Snow Spotting

It’s hard to say whether dogs are philosophical observers of the universe around them, wondering at the world as it flits past their existential mindset … or if they are simply easily distracted.

I think I’d like to think it’s the former.

My dog and I go on three walks a day lately. This time last year, just as the snow was starting to fall, she was a two-month-old puppy and was limited to exploring the world on a short leash in the containment of our backyard.

A year later, and we’re touring the neighbourhood by foot with regularity, often meeting new people and new dogs, stopping to sniff virtually anything … well, she does most of the sniffing.

I’m not oblivious to the world around me, but after forty-five years something as mundane as a patch of grass sticking from the snow or a blue jay sitting on the branch of a tree is ordinary enough that I think my brain just naturally tunes it all out.

But not her.

Everything is a curiosity. Everything is worth stopping and savouring. If that’s not the definition of existential delight at the world … and if we can’t learn a even just little bit from that .. I don’t know what else there is to say.

I Don’t Know Much About Buddhism but…

I’ve been using the name Bardo as a username for a few years, and it turns out that this is a word that I inadvertently borrowed from Tibetan Buddhist philosophy.

I write “borrowed” because in real life my name is Brad.

Brad becomes Bard becomes Bardo just so easily.

Yet, having used it for a while and then thinking about it a lot since, there is a significant degree of existential overlap between what I intend to write about on this site, and what the metaphorical expression of the original term loosely means.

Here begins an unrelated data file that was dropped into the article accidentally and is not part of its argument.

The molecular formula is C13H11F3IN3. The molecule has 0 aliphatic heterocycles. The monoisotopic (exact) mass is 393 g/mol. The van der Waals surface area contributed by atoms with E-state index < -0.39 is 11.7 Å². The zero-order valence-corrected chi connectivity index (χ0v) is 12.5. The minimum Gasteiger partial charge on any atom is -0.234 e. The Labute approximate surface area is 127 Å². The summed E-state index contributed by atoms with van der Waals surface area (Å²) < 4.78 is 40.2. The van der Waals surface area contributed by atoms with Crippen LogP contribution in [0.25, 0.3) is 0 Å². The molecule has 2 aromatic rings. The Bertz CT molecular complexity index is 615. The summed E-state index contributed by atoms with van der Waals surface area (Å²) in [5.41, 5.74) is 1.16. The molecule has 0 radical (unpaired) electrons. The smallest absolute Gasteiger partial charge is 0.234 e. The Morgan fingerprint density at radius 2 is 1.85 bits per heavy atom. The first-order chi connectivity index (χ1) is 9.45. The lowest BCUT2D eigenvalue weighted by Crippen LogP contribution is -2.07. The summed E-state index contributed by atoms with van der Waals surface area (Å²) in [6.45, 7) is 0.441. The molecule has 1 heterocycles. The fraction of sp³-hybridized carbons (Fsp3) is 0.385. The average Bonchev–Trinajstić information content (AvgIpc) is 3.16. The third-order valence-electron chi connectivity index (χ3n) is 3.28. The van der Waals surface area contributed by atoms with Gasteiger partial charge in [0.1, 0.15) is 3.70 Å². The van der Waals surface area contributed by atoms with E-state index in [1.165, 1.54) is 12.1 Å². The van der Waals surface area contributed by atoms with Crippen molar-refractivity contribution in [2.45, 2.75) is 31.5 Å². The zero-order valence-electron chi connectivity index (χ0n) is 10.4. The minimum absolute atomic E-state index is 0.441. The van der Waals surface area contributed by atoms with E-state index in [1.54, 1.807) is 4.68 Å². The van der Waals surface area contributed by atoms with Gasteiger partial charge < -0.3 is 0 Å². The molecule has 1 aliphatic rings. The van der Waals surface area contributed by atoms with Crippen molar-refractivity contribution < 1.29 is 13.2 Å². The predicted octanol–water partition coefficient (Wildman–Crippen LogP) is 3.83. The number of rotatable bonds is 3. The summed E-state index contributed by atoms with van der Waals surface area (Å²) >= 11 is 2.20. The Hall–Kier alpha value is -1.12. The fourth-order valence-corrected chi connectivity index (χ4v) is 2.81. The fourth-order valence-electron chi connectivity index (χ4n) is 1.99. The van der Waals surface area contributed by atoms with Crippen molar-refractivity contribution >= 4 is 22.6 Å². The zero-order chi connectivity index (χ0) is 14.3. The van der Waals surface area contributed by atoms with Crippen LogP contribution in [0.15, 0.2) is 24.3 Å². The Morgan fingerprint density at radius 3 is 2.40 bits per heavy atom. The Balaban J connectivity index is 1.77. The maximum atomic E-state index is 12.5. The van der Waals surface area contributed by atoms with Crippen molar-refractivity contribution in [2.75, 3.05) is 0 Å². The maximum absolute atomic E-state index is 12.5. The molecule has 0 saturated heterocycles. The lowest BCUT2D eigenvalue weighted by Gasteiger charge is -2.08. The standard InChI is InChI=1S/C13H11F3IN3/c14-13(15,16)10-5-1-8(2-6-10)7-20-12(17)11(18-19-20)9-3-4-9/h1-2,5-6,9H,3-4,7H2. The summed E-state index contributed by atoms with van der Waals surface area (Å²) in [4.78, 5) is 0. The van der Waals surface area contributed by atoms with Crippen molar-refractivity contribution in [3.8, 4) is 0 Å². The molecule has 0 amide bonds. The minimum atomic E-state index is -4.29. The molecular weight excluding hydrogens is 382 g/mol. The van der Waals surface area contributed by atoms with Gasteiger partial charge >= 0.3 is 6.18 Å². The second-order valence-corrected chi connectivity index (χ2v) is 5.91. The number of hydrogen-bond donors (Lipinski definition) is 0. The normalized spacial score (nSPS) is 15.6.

Used loosely, “bardo” is the state of existence intermediate between two lives on earth. According to Tibetan tradition, after death and before one’s next birth, when one’s consciousness is not connected with a physical body, one experiences a variety of phenomena. Metaphorically, bardo can describe times when our usual way of life becomes suspended, as, for example, during a period of illness or during a meditation retreat.

Wikipedia on “Bardo”

Given that Buddhism is a religious philosophy and not a culture, per se, I’m going to make a huge assumption and say that I don’t really view co-opting philosophical ideas and constructs as appropriation any more than trying to learn a foreign language might be cultural appropriation. It’s about communication and understanding.

And if I think about the overlap of the idea of bardo (as much as my undertrained mind can process it) as a kind of transitional purgatory between everyday life on one hand and a kind of idealized state of existence on the other…

… well, that seems a bit like a campout in the woods to me.